To say these bikes have a thoroughbred then could be seen as an understatement, so what’s next for the German brand? Well, commuting it seems – and the Germans seem to take getting to work seriously. Canyon claim their aim while developing the RoadLite was to take the performance from the Grand Tour winning road bikes and combine that with comfort and this machine is ready to take you to a king of the commute. While it’s not a flat out road bike, it’s still a good weekend explorer, a road racer it is not, this is a fitness bike.

So, what do you pull out the box when it’s delivered? Well, if you’ve ordered the same bike which Canyon sent me, the RoadLite AL 6.0, then you’ll notice the box wasn’t too heavy to carry from the delivery van to your home. For £719 you get a 9.20kg aluminium bike frame, two Mavic Crossone wheels, a Iridium saddle and a Canyon seat post with VCLS tech for extra comfort and stability. Canyon even through in a couple of in house made pedals too. This bike really does take aluminium to another level, I didn’t think that getting a bike this sturdy and this light was possible with just aluminium alone. However, if you spend an extra £250 Canyon will shed a further 700 grams by upgrading the gears and cranks from Shimano 105 to Shimano Ultegra, changing the wheels to DT Swiss R 24’s and giving you a carbon fibre seat post.

For me the paying the extra £250 isn’t really worth it. If I were to buy this bike it would be a commuter, for that reason I don’t see the need to upgrade from the 105 to the Ultegra and get a couple of other jazzy upgrades. The middle of the road model, which this one is, is just right.

But what is it like to ride? Well, I pumped the 28mm tyres up to 90psi and took it out for a 6 mile spin (similar to that of a commute) and you can find that on my Strava, if you want to look through it. I have to say, the bike is well balanced and extremely comfortable. Averaging around 12 mph the bike just cruises, there’s very little chance to get above 12 mph average cycling around central London to work, so this was a great little run out for this test. I didn’t even brake in to too much of a sweat, which was comforting to know if I were cycling to the office I wouldn’t be arriving in a shower of sweat.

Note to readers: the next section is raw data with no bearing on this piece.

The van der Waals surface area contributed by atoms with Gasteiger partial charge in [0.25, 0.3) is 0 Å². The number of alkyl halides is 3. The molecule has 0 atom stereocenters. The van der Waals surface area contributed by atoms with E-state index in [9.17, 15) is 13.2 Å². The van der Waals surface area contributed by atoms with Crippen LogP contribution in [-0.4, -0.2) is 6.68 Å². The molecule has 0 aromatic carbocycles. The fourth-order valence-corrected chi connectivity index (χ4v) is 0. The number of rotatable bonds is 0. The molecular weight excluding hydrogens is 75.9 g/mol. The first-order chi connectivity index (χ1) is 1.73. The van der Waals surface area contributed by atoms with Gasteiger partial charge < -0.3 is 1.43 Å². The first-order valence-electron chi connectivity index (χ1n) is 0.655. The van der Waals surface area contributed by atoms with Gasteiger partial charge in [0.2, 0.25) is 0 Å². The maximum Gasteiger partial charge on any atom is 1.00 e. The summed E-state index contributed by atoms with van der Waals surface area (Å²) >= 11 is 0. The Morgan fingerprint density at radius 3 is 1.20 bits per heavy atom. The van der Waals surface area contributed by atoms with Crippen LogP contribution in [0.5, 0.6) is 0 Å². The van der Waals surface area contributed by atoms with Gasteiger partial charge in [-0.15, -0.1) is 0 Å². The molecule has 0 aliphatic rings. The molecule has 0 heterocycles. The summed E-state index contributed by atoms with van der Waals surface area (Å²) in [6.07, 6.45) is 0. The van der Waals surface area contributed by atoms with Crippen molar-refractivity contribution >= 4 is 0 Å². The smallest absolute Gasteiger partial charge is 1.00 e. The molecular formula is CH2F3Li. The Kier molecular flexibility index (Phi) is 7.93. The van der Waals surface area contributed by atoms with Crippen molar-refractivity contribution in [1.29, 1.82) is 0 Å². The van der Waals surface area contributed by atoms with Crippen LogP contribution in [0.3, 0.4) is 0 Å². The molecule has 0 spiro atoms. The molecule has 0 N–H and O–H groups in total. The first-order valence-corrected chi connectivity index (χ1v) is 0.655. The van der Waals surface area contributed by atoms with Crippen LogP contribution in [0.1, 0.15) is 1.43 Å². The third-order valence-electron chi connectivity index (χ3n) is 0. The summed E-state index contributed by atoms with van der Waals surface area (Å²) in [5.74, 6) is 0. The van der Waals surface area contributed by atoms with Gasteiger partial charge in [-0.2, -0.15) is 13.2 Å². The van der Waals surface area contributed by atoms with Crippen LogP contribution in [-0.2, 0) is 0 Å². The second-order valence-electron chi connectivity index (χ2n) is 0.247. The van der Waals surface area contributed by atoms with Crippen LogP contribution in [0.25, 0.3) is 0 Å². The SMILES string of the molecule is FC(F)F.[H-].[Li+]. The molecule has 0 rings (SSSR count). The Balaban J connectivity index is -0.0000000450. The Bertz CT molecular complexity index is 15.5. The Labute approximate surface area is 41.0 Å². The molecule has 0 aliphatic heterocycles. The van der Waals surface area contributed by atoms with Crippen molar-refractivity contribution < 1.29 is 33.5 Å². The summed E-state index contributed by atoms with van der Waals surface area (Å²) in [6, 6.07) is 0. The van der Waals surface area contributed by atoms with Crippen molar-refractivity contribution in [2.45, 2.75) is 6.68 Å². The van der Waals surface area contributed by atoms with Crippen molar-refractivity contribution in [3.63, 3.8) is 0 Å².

I found the bike stable and able to absorb the bumps and divots in the road, even though the saddle isn’t overly padded, you don’t feel the need for it to be as you don’t feel sharp juddering bumps up in to your nether regions.

Let’s have a quick chat about the wheel base, it’s quite long. I got my measuring tape out and measured 110cm, compared to my road bike that’s 10cm more. which you would think would make the bike feel cumbersome and lethargic through the bends, not so, the bike still holds some cornering ability, it’s not as sharp as your road bike though.

Yes Alex Dowsett, if you are reading, I agree – these can get very hot!

That’s not so much as an issue through because you’ll be able to scrub off your speed without issue. It comes with disc brakes… ooohhhh. Now they’re bad aren’t they? No, they’re not. They’ve just been shunned by the pro peloton over safety concerns. The concerns being that it would encourage riders to descend mountains harder knowing they could slow down quicker. Also they heat up, if there was a crash and people have

You can see the stays for normal rim brakes if you replace them.

jammed their brakes on, you have a hot disc  coming towards your face… Not cool. The brakes on this bike, however – while they do still get hot – are fantastic. I know I keep going back to it but for a commute, you need sharp brakes, you never know when someone could step out on you, cut you up or just give you a reason to have to hit the brakes. I’ve never been so confident in hitting my brakes, you quickly drop your speed and not in a throw you over the handle bars kind of way. Worth a mention, there’s still the stays for rim brakes if you really feel the need to replace them.

You can also see the internal cables for the gears here.

You’ll notice the handle bars are a mini version of the bull bars you used to have on your mountain bike as a kid, so that when you were throwing your bike around it was softer on your supple hands. This is no different, while the brakes and gear are in the usual position you can position your hands slightly wider on the bars just for an added bit of comfort, a nice touch. I found the gears slightly awkward though, while they clicked in to place perfectly, I found them too central on the bars and with my hands sitting slightly wider it added a little movement of the wrist to click through the gears which just felt slightly off.

So, would I part with my cash for this bike?

Of course – I would happily ride it every day to and from the office. It would even be a nice little weekend warrior with the family, it’s so versatile. Stick a couple of paneers on there and you’ve even got yourself a shopping bike! What’s really notable is the little bits of detail on the bike. there are stickers near the cables to stop them from scratching the frame, the gear cables are even internal! On a bike for less than a grand! Unheard of. The colour scheme is superb and it’s very classy. A great bike for the price and getting you to the office!

Here you can see the plastic labels to stop the frame getting scuffs from the cables.